Martin LX1 Little Martin Acoustic Guitar
The LX1 Little Martin is small in size, but big in tone thanks to the unique blend of woods. In the feature department, the mini-sized concert body starts with a solid sitka spruce top and finishes with laminated mahogany back and sides.
The choice for neck woods is a laminated birch with richlite for the fretboard. Richlite may be a man-made material but it’s very stable and a good quality alternative to real ebony.
With a short scale length of only 23 inches and a neck that’s a little over one inch thick, the LX1 has the right proportions for even the smallest hands.
While most classical guitars have nylon strings, the Little Martin is a steel-string acoustic that can be a tougher on little fingers.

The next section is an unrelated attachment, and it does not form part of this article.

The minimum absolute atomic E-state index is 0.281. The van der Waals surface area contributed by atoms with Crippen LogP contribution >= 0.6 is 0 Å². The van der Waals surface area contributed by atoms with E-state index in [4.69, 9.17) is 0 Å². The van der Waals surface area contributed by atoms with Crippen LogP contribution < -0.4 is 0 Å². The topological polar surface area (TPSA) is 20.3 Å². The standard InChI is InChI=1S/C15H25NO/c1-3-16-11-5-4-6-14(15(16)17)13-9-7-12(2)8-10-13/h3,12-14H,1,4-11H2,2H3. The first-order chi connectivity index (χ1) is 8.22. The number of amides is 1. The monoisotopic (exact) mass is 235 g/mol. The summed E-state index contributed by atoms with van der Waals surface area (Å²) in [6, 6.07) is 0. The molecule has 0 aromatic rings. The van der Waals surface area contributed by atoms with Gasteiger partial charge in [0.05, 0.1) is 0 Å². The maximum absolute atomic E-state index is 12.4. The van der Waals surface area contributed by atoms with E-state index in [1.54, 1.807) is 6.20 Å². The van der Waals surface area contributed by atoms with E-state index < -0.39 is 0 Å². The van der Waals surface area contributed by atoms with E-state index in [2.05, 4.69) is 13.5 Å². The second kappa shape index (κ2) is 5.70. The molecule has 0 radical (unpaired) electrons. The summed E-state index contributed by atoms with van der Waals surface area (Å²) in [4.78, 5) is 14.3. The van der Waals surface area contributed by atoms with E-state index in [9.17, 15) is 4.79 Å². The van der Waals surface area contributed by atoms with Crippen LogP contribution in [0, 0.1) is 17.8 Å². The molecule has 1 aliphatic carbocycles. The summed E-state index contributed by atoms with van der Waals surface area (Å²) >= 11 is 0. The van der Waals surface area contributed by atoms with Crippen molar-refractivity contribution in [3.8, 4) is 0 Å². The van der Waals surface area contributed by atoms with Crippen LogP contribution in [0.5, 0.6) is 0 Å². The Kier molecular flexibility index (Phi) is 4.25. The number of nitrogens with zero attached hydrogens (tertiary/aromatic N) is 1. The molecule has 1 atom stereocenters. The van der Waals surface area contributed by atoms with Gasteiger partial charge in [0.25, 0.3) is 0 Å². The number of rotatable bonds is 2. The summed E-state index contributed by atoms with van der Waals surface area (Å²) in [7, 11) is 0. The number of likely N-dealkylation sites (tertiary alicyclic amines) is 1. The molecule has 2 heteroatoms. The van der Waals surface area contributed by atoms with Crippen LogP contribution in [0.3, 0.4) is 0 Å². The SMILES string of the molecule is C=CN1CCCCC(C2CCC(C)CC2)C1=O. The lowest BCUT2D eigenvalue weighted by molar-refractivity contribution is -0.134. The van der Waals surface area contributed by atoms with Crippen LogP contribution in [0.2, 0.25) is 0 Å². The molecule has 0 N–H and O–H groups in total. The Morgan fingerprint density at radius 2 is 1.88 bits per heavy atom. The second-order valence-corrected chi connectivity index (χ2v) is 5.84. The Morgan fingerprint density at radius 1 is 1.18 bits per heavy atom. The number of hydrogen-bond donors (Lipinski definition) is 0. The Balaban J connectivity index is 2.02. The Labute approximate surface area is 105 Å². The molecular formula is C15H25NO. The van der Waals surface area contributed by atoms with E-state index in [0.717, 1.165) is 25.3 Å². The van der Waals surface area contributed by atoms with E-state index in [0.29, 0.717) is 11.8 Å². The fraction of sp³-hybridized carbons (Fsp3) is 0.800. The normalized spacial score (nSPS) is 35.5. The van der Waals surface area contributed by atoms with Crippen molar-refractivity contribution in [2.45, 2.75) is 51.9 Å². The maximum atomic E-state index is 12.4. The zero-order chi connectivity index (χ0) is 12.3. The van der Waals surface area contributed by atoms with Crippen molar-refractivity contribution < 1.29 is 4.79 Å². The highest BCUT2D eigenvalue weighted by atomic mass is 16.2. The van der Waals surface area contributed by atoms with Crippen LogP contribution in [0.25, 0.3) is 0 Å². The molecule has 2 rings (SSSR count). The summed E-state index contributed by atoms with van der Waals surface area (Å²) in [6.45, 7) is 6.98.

Overall, if you’re looking for a premium guitar for your child to start with, or maybe looking to share ownership, the LX1 is definitely worth checking out.
Taylor Swift Signature Baby Taylor Acoustic Guitar
Taylor Guitars has created a superb entry-level acoustic for kids with its usual build quality in mind. If you have a young Taylor Swift fan, this model is even more appealing.
The body is a 3/4 size dreadnought shape with laminated sapele covering the back and sides, while the solid sitka spruce top displays a Taylor Swift inspired vine motif rosette design.
Sapele is used for the neck, and the real ebony fretboard is a nice touch too. Sapele is commonly used by Taylor Guitars as a replacement for mahogany while offering a brighter sound.
Playability is a key characteristic of Taylor Guitars, and the Swift Signature model is no exception.